Me and my Twin Shadow: Meet 'American Idol' finalist Alejandro Aranda's surprising hero

I certainly never expected to see George Lewis Jr. — aka esoteric indie/chillwave/funk artist Twin Shadow — on a mainstream show like American Idol. But when finalist Alejandro Aranda, the humble dishwasher who’s already drawn raves from Stevie Nicks and Ben Harper and has been described as a “genius” by the judges, brought Twin Shadow on Sunday’s top five show for his “heroes” dedication (a segment in which the other contestants predictably paid tribute to relatives), it made perfect sense. After all, Alejandro, who records music under the name Scarypoolparty, is one of the most unique and eccentric contestants in Idol history, and certainly the only one who’d ever receive a positive review in Pitchfork. And it turns out that Twin Shadow set Alejandro on his unlikely Idol path, when he discovered Alejandro’s raw talent via social media and became his musical mentor and benefactor.

“George not only believed in me, but he pushed me to get my songs out there. He believed in me so much,” Alejandro said. “Everything that I needed to create music, he just gave it to me, and he didn’t expect anything other than for me to make music.” When Alejandro thought about giving up on his dream, Twin Shadow encouraged him to keep going … although he surely never expected that one day Alejandro would repay the favor by giving him a career boost of his own, via some major TV exposure.

“I was honored to have Alejandro call me on for their ‘heroes’ segment. This kid blew my mind the second I saw him, almost five years ago,” Twin Shadow posted in an Instagram video with Alejandro and colleague Wynn Bennett on Sunday. “I was lucky enough to have him in the live touring band for a year. With @whoiswynn and @scarypoolparty flanking me onstage I felt stronger than I had in years. Their musicality and ability to push the songs to the edge is a blessing to me. Again, I am so proud of ‘Hondo,’ he is the sure bet and it don’t surprise me none that he’s done as well as he has. Please show your support by listening to his songs and supporting the amazing career he is about to have. I don’t need to tell you that, he already has your attention.”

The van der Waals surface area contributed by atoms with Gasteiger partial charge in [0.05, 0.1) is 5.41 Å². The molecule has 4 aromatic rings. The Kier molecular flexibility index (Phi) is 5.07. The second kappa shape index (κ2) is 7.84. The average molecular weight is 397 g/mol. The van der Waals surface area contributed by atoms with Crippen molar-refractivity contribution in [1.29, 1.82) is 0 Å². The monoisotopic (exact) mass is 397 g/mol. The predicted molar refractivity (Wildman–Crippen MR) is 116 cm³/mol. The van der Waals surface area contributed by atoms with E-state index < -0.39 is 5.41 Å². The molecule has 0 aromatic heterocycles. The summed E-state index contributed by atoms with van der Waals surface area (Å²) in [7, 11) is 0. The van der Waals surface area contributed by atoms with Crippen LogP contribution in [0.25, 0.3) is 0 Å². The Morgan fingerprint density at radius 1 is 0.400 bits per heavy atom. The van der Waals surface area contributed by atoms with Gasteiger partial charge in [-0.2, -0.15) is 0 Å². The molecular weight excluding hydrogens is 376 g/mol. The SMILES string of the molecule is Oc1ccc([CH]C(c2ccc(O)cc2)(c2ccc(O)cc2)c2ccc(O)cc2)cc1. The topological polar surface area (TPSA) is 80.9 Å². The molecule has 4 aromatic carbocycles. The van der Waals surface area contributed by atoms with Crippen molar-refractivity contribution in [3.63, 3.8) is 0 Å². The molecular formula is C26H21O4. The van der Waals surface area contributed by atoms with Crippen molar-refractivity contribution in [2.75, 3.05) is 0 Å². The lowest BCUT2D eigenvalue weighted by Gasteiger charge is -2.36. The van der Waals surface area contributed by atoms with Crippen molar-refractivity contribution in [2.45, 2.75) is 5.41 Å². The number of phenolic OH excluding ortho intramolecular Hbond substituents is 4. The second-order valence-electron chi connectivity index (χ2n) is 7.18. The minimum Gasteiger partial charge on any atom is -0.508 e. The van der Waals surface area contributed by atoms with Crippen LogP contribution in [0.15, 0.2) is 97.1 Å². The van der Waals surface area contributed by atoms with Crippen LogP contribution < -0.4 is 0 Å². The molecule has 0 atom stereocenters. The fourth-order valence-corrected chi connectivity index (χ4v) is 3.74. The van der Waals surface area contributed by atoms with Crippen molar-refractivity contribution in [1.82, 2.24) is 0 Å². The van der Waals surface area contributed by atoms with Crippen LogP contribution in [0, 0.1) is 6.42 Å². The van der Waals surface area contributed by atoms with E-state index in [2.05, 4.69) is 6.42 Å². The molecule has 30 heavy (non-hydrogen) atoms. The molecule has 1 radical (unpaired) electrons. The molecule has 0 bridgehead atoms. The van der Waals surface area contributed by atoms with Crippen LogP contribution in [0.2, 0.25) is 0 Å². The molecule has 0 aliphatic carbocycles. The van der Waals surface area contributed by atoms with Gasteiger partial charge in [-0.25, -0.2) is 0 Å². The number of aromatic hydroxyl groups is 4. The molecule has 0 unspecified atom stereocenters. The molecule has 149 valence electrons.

The top five contestants all performed three times Sunday: songs picked by adviser Bobby Bones, Elton John songs, and hero dedications. And while most of them seemed to have already plateaued, giving lazy and safe performances that were in no way worthy of the season’s penultimate episode, Alejandro peaked at just the right moment — especially with the aptly titled jazz/prog/classical/soul/pop/fusion original he sang for Twin Shadow, “Blesser.” At this point, Alejandro has done more originals in one season than any other Idol contestant ever, and I am more than ready to buy his EP featuring this stunning track alongside “Out Loud,” “Cholo Love,” “Ten Years,” and “Poison.” He did his hero proud tonight, and he demonstrated what George Lewis Jr. saw in him all those years ago.

As much as I would love to see Alejandro win Season 17, I almost think he’d be better off losing, because no coronation single the Idol powers-that-be might give him could ever be as cool or on-brand for him as “Blesser.” But he could win — because at the end of Sunday’s episode, he was voted through to the top three competing in next week’s grand finale, along with good ole Southern boy Laine Hardy and “the next Kelly Clarkson,” Madison Vandenburg. Will America get behind Alejandro the indie oddball, or go with the other two more obvious, less Twin-Shadowy finalists? Will viewers party with a Hardy, or hit up the Scarypoolparty? That remains to be seen, but as judge Luke Bryan advised Alejandro, he better “wrap his head around being a ginormous star.” And maybe he can take Twin Shadow on tour with him next time.